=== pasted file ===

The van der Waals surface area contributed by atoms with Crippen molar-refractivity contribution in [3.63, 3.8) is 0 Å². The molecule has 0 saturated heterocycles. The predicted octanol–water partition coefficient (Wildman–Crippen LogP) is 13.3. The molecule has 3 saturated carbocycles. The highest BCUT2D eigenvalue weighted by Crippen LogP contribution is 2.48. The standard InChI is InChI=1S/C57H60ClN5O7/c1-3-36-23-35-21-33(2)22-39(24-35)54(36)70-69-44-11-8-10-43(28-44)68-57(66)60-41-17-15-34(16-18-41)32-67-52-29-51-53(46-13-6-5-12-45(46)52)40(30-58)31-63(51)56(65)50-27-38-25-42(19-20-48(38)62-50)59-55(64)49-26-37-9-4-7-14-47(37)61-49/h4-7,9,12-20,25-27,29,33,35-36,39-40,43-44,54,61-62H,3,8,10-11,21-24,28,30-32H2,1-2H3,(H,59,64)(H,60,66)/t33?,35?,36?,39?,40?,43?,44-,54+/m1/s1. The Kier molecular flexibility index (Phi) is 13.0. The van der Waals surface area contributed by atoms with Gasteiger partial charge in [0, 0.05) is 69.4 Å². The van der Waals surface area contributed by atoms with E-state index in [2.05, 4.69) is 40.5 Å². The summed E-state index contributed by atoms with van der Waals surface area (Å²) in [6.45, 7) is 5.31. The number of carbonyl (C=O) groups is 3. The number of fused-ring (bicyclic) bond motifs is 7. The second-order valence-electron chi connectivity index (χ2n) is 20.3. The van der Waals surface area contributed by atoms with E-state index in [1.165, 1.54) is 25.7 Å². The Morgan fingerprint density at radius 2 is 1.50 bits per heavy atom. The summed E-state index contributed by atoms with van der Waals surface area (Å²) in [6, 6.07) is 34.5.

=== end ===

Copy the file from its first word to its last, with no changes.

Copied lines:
The van der Waals surface area contributed by atoms with Crippen molar-refractivity contribution in [3.63, 3.8) is 0 Å². The molecule has 0 saturated heterocycles. The predicted octanol–water partition coefficient (Wildman–Crippen LogP) is 13.3. The molecule has 3 saturated carbocycles. The highest BCUT2D eigenvalue weighted by Crippen LogP contribution is 2.48. The standard InChI is InChI=1S/C57H60ClN5O7/c1-3-36-23-35-21-33(2)22-39(24-35)54(36)70-69-44-11-8-10-43(28-44)68-57(66)60-41-17-15-34(16-18-41)32-67-52-29-51-53(46-13-6-5-12-45(46)52)40(30-58)31-63(51)56(65)50-27-38-25-42(19-20-48(38)62-50)59-55(64)49-26-37-9-4-7-14-47(37)61-49/h4-7,9,12-20,25-27,29,33,35-36,39-40,43-44,54,61-62H,3,8,10-11,21-24,28,30-32H2,1-2H3,(H,59,64)(H,60,66)/t33?,35?,36?,39?,40?,43?,44-,54+/m1/s1. The Kier molecular flexibility index (Phi) is 13.0. The van der Waals surface area contributed by atoms with Gasteiger partial charge in [0, 0.05) is 69.4 Å². The van der Waals surface area contributed by atoms with E-state index in [2.05, 4.69) is 40.5 Å². The summed E-state index contributed by atoms with van der Waals surface area (Å²) in [6.45, 7) is 5.31. The number of carbonyl (C=O) groups is 3. The number of fused-ring (bicyclic) bond motifs is 7. The second-order valence-electron chi connectivity index (χ2n) is 20.3. The van der Waals surface area contributed by atoms with E-state index in [1.165, 1.54) is 25.7 Å². The Morgan fingerprint density at radius 2 is 1.50 bits per heavy atom. The summed E-state index contributed by atoms with van der Waals surface area (Å²) in [6, 6.07) is 34.5.